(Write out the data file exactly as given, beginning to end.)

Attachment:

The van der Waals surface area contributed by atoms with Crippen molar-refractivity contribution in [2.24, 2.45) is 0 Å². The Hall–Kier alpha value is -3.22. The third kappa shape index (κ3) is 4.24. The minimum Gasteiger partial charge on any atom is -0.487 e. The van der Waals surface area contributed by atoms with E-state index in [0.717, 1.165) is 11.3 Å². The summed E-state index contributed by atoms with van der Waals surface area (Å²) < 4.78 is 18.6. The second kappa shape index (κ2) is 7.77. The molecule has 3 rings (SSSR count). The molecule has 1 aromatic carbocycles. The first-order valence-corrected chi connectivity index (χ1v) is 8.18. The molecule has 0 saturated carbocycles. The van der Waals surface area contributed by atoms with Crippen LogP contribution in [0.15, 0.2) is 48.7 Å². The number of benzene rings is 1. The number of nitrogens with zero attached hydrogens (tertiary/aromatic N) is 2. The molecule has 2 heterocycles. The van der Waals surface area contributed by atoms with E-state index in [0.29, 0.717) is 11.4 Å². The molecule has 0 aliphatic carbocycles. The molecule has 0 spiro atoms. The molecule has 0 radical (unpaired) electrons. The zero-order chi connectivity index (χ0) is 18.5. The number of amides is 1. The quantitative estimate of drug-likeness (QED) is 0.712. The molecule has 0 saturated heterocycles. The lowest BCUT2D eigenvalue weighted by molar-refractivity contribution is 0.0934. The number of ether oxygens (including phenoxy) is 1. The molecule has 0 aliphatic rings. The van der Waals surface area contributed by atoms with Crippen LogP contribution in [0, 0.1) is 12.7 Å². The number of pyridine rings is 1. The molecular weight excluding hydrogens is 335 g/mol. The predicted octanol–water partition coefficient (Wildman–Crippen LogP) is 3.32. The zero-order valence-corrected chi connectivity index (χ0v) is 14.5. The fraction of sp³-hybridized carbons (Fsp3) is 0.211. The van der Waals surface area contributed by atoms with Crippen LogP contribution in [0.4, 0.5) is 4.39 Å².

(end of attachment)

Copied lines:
The van der Waals surface area contributed by atoms with Crippen molar-refractivity contribution in [2.24, 2.45) is 0 Å². The Hall–Kier alpha value is -3.22. The third kappa shape index (κ3) is 4.24. The minimum Gasteiger partial charge on any atom is -0.487 e. The van der Waals surface area contributed by atoms with E-state index in [0.717, 1.165) is 11.3 Å². The summed E-state index contributed by atoms with van der Waals surface area (Å²) < 4.78 is 18.6. The second kappa shape index (κ2) is 7.77. The molecule has 3 rings (SSSR count). The molecule has 1 aromatic carbocycles. The first-order valence-corrected chi connectivity index (χ1v) is 8.18. The molecule has 0 saturated carbocycles. The van der Waals surface area contributed by atoms with Crippen LogP contribution in [0.15, 0.2) is 48.7 Å². The number of benzene rings is 1. The number of nitrogens with zero attached hydrogens (tertiary/aromatic N) is 2. The molecule has 2 heterocycles. The van der Waals surface area contributed by atoms with E-state index in [0.29, 0.717) is 11.4 Å². The molecule has 0 aliphatic carbocycles. The molecule has 0 spiro atoms. The molecule has 0 radical (unpaired) electrons. The zero-order chi connectivity index (χ0) is 18.5. The number of amides is 1. The quantitative estimate of drug-likeness (QED) is 0.712. The molecule has 0 saturated heterocycles. The lowest BCUT2D eigenvalue weighted by molar-refractivity contribution is 0.0934. The number of ether oxygens (including phenoxy) is 1. The molecule has 0 aliphatic rings. The van der Waals surface area contributed by atoms with Crippen LogP contribution in [0, 0.1) is 12.7 Å². The number of pyridine rings is 1. The molecular weight excluding hydrogens is 335 g/mol. The predicted octanol–water partition coefficient (Wildman–Crippen LogP) is 3.32. The zero-order valence-corrected chi connectivity index (χ0v) is 14.5. The fraction of sp³-hybridized carbons (Fsp3) is 0.211. The van der Waals surface area contributed by atoms with Crippen LogP contribution in [0.4, 0.5) is 4.39 Å².